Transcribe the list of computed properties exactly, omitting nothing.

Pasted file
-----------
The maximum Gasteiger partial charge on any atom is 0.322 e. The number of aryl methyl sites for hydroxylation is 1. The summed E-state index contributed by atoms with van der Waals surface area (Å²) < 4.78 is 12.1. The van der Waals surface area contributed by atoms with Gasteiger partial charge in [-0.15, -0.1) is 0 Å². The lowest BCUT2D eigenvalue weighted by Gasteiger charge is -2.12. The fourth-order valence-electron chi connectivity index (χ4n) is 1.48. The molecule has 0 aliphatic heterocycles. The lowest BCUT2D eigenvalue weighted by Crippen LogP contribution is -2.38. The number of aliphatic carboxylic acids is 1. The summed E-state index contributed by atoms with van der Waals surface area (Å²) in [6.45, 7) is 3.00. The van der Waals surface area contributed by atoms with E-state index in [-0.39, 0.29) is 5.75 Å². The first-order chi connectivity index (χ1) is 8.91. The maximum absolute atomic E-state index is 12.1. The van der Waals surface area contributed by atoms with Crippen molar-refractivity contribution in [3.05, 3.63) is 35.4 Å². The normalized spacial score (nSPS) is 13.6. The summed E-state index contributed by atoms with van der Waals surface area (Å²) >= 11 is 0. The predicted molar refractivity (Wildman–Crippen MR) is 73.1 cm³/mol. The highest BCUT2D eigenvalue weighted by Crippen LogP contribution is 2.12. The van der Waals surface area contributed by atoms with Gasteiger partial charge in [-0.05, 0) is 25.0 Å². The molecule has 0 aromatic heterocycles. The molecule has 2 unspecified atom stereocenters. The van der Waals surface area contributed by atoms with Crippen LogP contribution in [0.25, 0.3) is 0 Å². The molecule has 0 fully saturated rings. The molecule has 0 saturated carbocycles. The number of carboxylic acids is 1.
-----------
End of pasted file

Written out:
The maximum Gasteiger partial charge on any atom is 0.322 e. The number of aryl methyl sites for hydroxylation is 1. The summed E-state index contributed by atoms with van der Waals surface area (Å²) < 4.78 is 12.1. The van der Waals surface area contributed by atoms with Gasteiger partial charge in [-0.15, -0.1) is 0 Å². The lowest BCUT2D eigenvalue weighted by Gasteiger charge is -2.12. The fourth-order valence-electron chi connectivity index (χ4n) is 1.48. The molecule has 0 aliphatic heterocycles. The lowest BCUT2D eigenvalue weighted by Crippen LogP contribution is -2.38. The number of aliphatic carboxylic acids is 1. The summed E-state index contributed by atoms with van der Waals surface area (Å²) in [6.45, 7) is 3.00. The van der Waals surface area contributed by atoms with E-state index in [-0.39, 0.29) is 5.75 Å². The first-order chi connectivity index (χ1) is 8.91. The maximum absolute atomic E-state index is 12.1. The van der Waals surface area contributed by atoms with Crippen molar-refractivity contribution in [3.05, 3.63) is 35.4 Å². The normalized spacial score (nSPS) is 13.6. The summed E-state index contributed by atoms with van der Waals surface area (Å²) >= 11 is 0. The predicted molar refractivity (Wildman–Crippen MR) is 73.1 cm³/mol. The highest BCUT2D eigenvalue weighted by Crippen LogP contribution is 2.12. The van der Waals surface area contributed by atoms with Gasteiger partial charge in [-0.05, 0) is 25.0 Å². The molecule has 0 aromatic heterocycles. The molecule has 2 unspecified atom stereocenters. The van der Waals surface area contributed by atoms with Crippen LogP contribution in [0.25, 0.3) is 0 Å². The molecule has 0 fully saturated rings. The molecule has 0 saturated carbocycles. The number of carboxylic acids is 1.